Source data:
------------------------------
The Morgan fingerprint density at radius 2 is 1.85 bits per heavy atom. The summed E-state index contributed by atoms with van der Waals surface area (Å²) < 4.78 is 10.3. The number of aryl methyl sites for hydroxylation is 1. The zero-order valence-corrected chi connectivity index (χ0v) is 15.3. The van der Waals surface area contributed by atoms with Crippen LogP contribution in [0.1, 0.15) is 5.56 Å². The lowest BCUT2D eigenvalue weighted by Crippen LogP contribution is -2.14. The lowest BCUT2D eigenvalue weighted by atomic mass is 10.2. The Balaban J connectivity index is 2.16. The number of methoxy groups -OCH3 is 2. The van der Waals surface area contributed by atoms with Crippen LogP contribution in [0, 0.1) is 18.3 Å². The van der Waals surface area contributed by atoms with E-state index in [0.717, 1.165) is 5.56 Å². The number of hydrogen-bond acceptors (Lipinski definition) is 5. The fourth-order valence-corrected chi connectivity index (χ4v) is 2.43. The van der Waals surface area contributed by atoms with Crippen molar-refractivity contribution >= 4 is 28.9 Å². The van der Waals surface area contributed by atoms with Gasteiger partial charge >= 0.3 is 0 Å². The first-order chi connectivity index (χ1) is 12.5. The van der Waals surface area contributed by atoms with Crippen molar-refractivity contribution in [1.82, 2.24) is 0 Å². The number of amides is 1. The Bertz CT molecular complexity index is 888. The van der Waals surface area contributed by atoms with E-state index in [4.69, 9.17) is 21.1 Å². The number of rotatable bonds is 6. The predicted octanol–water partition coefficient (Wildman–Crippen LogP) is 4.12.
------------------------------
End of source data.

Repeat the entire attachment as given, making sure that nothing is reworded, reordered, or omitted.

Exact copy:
The Morgan fingerprint density at radius 2 is 1.85 bits per heavy atom. The summed E-state index contributed by atoms with van der Waals surface area (Å²) < 4.78 is 10.3. The number of aryl methyl sites for hydroxylation is 1. The zero-order valence-corrected chi connectivity index (χ0v) is 15.3. The van der Waals surface area contributed by atoms with Crippen LogP contribution in [0.1, 0.15) is 5.56 Å². The lowest BCUT2D eigenvalue weighted by Crippen LogP contribution is -2.14. The lowest BCUT2D eigenvalue weighted by atomic mass is 10.2. The Balaban J connectivity index is 2.16. The number of methoxy groups -OCH3 is 2. The van der Waals surface area contributed by atoms with Crippen LogP contribution in [0, 0.1) is 18.3 Å². The van der Waals surface area contributed by atoms with E-state index in [0.717, 1.165) is 5.56 Å². The number of hydrogen-bond acceptors (Lipinski definition) is 5. The fourth-order valence-corrected chi connectivity index (χ4v) is 2.43. The van der Waals surface area contributed by atoms with Crippen molar-refractivity contribution >= 4 is 28.9 Å². The van der Waals surface area contributed by atoms with Gasteiger partial charge >= 0.3 is 0 Å². The first-order chi connectivity index (χ1) is 12.5. The van der Waals surface area contributed by atoms with Crippen molar-refractivity contribution in [1.82, 2.24) is 0 Å². The number of amides is 1. The Bertz CT molecular complexity index is 888. The van der Waals surface area contributed by atoms with E-state index in [4.69, 9.17) is 21.1 Å². The number of rotatable bonds is 6. The predicted octanol–water partition coefficient (Wildman–Crippen LogP) is 4.12.